The town’s wind turbine generator has been motionless for more than a week.
Assistant Town Planner Gary Crosby says a hard-to-find “specialized part” for the Portsmouth Wind Turbine Generator has kept the turbine from spinning its blades for more than a week.
The town’s wind turbine, located at Portsmouth High School, has remained motionless since May 10 after an error code alerted town workers to a problem on site. A “pressure sensor” is to blame for the error code, Crosby says.
“The short story is Lumus believes the fault is in a pressure sensor and they are having difficulty locating a replacement part,” Crosby wrote in an e-mail to the Portsmouth Town Council Monday.
This “highly specialized part” is hard to located, according to the assistant town planner, who has worked as the unofficial, iterim town planner since Robert Gilstein resigned in December.
However, at first, technicians were unaware the problem was with a sensor.
“When the error message first appeared a week ago Thursday, Lumus did what they usually do by downloading and transmitting data recorded a few minutes before and after the moment of the fault to Windtec in Austria for their analysis and recommended repair protocols,” Crosby writes.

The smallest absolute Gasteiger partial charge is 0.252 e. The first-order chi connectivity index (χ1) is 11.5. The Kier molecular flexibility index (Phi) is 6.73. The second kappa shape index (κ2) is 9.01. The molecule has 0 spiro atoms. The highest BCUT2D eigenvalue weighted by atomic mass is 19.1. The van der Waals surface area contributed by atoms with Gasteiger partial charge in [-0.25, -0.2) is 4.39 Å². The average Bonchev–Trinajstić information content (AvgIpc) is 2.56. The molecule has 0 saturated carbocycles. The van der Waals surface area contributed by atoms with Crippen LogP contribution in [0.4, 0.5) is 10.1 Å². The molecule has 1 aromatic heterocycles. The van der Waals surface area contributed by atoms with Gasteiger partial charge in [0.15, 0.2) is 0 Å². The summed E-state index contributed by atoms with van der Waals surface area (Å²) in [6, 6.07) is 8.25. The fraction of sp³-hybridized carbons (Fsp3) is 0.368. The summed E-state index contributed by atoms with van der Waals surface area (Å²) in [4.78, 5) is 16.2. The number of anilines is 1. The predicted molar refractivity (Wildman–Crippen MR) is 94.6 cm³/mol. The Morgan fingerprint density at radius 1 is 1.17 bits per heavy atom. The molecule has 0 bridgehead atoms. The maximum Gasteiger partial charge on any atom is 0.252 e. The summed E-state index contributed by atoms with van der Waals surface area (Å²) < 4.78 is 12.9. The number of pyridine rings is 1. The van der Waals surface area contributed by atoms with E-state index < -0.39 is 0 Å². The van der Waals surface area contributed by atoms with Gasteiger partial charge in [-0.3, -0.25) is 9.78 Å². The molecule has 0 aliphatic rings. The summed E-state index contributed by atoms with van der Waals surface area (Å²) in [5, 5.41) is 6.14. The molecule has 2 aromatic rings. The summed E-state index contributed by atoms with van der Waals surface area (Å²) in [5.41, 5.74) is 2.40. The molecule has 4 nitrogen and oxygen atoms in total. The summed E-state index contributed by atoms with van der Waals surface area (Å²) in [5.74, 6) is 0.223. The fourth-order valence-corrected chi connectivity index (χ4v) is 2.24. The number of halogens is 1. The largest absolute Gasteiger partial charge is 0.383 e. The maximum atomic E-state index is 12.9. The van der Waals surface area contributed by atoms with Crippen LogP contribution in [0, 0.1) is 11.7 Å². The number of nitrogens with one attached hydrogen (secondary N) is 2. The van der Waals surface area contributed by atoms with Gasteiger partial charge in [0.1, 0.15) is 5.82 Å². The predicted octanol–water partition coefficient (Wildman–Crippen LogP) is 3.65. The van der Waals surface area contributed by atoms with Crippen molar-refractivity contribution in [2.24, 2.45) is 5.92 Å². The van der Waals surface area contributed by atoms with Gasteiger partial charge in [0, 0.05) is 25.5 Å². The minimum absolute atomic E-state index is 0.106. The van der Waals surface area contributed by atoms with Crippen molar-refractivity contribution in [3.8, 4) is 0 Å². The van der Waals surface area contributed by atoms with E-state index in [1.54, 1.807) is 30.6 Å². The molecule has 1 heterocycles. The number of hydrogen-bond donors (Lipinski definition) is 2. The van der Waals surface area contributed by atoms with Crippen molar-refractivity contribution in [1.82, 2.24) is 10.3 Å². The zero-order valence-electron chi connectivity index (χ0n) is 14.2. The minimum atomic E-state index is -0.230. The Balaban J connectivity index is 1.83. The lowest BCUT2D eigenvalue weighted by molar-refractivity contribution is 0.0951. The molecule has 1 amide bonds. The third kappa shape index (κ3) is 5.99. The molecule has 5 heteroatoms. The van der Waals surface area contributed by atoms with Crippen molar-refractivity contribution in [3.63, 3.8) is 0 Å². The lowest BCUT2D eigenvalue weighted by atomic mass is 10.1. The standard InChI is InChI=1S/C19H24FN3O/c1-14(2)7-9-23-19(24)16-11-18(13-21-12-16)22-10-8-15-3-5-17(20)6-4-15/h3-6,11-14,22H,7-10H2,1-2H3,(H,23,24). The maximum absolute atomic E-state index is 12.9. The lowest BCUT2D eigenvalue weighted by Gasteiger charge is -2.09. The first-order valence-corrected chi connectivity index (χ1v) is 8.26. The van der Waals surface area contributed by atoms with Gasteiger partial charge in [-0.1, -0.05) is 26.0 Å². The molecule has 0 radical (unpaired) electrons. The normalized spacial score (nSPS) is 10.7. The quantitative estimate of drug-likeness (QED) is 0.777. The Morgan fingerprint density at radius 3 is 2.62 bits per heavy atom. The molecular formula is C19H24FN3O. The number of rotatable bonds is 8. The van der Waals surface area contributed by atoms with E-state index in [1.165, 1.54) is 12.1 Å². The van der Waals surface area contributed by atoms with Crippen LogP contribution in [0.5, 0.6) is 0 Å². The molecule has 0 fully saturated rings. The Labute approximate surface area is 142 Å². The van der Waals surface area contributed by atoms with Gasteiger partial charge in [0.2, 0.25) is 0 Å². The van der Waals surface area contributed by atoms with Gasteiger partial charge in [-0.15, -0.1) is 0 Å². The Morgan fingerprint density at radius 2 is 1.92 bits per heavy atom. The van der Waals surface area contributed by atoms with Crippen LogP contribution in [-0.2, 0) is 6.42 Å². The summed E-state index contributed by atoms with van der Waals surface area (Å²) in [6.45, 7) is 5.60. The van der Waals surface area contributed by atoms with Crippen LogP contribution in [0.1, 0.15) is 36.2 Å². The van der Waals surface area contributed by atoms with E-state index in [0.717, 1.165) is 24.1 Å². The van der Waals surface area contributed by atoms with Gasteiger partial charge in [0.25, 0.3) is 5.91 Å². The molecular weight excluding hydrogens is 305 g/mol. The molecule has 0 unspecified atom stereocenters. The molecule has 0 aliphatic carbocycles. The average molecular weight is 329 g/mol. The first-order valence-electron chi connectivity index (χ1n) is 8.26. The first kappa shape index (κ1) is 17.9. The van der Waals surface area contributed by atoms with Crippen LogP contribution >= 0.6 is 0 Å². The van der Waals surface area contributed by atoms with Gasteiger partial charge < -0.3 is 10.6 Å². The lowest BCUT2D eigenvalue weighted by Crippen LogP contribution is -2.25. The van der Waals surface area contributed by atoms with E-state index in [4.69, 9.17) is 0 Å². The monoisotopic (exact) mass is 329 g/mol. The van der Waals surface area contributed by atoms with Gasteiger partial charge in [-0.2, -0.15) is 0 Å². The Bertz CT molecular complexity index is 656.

“Windtec examined the data and suggested the error was in a switch in circuitry having to do with measuring oil pressure in the gearbox. Lumus set about trying to locate a replacement switch and sent their technicians down to work [on] the problem. As it turns out, there was no ‘switch’ in the circuitry for Lumus to find.”
The previous company, AAER, installed an instrumentation package unbeknownst to Windtec. “So Lumus/Windtec was hunting around for something that did not exist,” Crosby writes. “…Lumus was able to locate the pressure sensor itself and determine that it was faulty.”
Lumus’ employees contacted two distributors in New England, both of which did not have this special part. Lumus also contacted Hydac distributors in Germany, Canada and Illinois.
“The good news – the Hydac distributor in Illinois has 40 of ‘em. The bad news – they are all spoken for,” said the assistant town planner.
However, the Illinois distributor is working to “see if he/she can contact one of the entities who has the 40 sensors locked up, to spring one of them loose for us,” Crosby said.
The part is expected to cost between $100 and $200, according to Crosby.
“Rest assured, Lumus, Windtec and I are doing everything in our power to speed this process along,” he said.
“It is small consolation I know, but the next time we are expected to have any winds above 8 mph for any appreciable length of time is Thursday afternoon at the earliest. If we have to miss out on production time, at least we are missing out during a period of low winds.
“I know there is a great deal of rhetoric flying about regarding the wind turbine these days. As many of you know, I am more that forthcoming about the turbine when asked (to a fault, some might say). Please, please, please, if you have any questions at all about the turbine pick up the phone and call me. I am more than happy to talk to anyone about it and always ready to explain the details. Just ask.”
The phone number for the Town Planning Department is (401) 643-0332.
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